While the Theratherm took a bit longer than some of the other electric heating pads to heat up to its maximum temperature (on the order of 16 to 17 minutes to reach about 122°F), once it hit that temperature, it stayed very close to that value for the remaining 30-40 minutes of the testing period, and only decreased by an average of about 1°F. The tradeoff here is that the Theratherm used nearly twice as much energy as the other electric heating pads to maintain that heat.
The Theratherm’s flannel cover is machine washable, and the controls, while not as intuitive as others we saw, allowed for a high level of precision in both temperature (range of 88°F-166°F in 1°F increments) and a timer (one to 60 minutes in one-minute increments). You can also set a lock on the controls; this is a great feature, especially because the control unit is bright and colorful, and may attract the eyes and fingers of kids who like to press buttons.
One other thing—both our testers and some online reviews reported smelling a chemical-y odor emanating from this heating pad. Your mileage may vary, but if you need consistently high levels of heat for an hour, the Theratherm pad is a great option.
The Heating Pad by Vive is a reasonably-priced heating pad option for those who prefer a gradual increase in their heat relief.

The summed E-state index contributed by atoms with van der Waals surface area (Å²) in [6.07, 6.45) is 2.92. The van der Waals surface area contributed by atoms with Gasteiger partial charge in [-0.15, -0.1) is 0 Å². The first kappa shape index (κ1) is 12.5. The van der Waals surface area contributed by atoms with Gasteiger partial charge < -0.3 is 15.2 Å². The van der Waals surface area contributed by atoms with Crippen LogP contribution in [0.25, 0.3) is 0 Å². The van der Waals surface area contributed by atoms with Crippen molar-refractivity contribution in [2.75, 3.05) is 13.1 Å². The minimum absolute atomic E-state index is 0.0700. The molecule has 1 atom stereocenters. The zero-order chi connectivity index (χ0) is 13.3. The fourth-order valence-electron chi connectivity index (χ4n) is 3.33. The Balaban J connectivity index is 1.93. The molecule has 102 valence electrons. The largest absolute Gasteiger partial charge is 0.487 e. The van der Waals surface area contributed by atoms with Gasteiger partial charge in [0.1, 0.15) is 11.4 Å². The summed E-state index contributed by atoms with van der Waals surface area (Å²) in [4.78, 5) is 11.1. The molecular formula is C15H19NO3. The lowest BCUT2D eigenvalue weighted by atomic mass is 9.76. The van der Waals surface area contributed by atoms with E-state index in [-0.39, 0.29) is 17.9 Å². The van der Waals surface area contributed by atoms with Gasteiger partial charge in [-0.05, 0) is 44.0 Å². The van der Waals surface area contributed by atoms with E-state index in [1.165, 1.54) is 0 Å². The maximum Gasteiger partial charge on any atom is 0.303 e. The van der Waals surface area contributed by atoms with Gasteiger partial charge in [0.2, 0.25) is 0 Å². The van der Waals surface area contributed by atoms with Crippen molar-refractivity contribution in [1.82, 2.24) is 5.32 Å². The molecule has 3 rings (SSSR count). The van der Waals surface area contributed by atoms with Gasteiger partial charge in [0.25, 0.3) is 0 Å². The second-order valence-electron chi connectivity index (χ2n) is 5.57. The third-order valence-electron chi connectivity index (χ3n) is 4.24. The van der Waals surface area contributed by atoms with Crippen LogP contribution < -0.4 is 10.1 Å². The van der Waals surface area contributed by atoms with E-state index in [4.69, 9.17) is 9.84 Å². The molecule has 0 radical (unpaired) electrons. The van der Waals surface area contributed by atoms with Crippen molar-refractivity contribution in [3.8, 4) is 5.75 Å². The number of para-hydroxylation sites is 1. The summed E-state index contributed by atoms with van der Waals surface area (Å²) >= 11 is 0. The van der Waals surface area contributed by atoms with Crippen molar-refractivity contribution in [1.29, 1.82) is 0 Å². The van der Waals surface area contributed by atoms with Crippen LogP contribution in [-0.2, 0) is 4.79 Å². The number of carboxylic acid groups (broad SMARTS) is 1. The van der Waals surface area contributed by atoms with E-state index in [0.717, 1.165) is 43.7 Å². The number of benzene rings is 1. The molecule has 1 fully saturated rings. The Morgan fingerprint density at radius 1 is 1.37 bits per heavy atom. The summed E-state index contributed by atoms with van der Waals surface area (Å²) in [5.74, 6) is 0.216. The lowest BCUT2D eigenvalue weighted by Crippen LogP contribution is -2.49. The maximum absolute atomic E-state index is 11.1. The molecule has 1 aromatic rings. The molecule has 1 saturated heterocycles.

This heating pad was probably the most basic of the electric heating pads that we tested. While the cord was not detachable from the pad itself, the pad is covered in a removable microplush cover that is hand washable. Users can dampen the included sponge-like sheet that lives inside the heating pad’s cover if they want moist heat relief.
The streamlined controls only have four options: “Warm”, “Low”, “Medium”, and “High”. There’s no timer or auto shut-off on the controls, but an auto shut-off function does exist; the heating unit just turns off periodically when it reaches certain temperatures. At first, we thought that this was a bug, but it’s actually a safety feature to prevent users from getting burned.
The Vive was the only electric heating pad that performed very differently between having the heating pad exposed to the open air, and being used on a tester’s body. In the open air, on the high setting, the Vive heating pad took about 15-16 minutes to heat up to achieve its maximum temperature of about 100°F. During that testing, the Vive heating pad did a solid job of maintaining that heat and only decreased by just over 1°F over the rest of the testing period.
When the tester actually wore the pad, though, the Vive reached temperatures of about 122°F, which puts it more on par with the other electric heating pads we tested. However, when it achieved those high temperatures, the auto shut-off caused the resulting temperature decrease to be drastic and noticeable (on the order of 1°F per minute).
While this feature probably makes this one of the safer heating pads on the market, the fact that the heat would turn off unexpectedly caused many online reviewers to say that the unit didn’t feel hotter than “warm”, despite using the higher heat settings.
If safety is your number one concern in an electric pad, the Heating Pad by Vive is your best choice.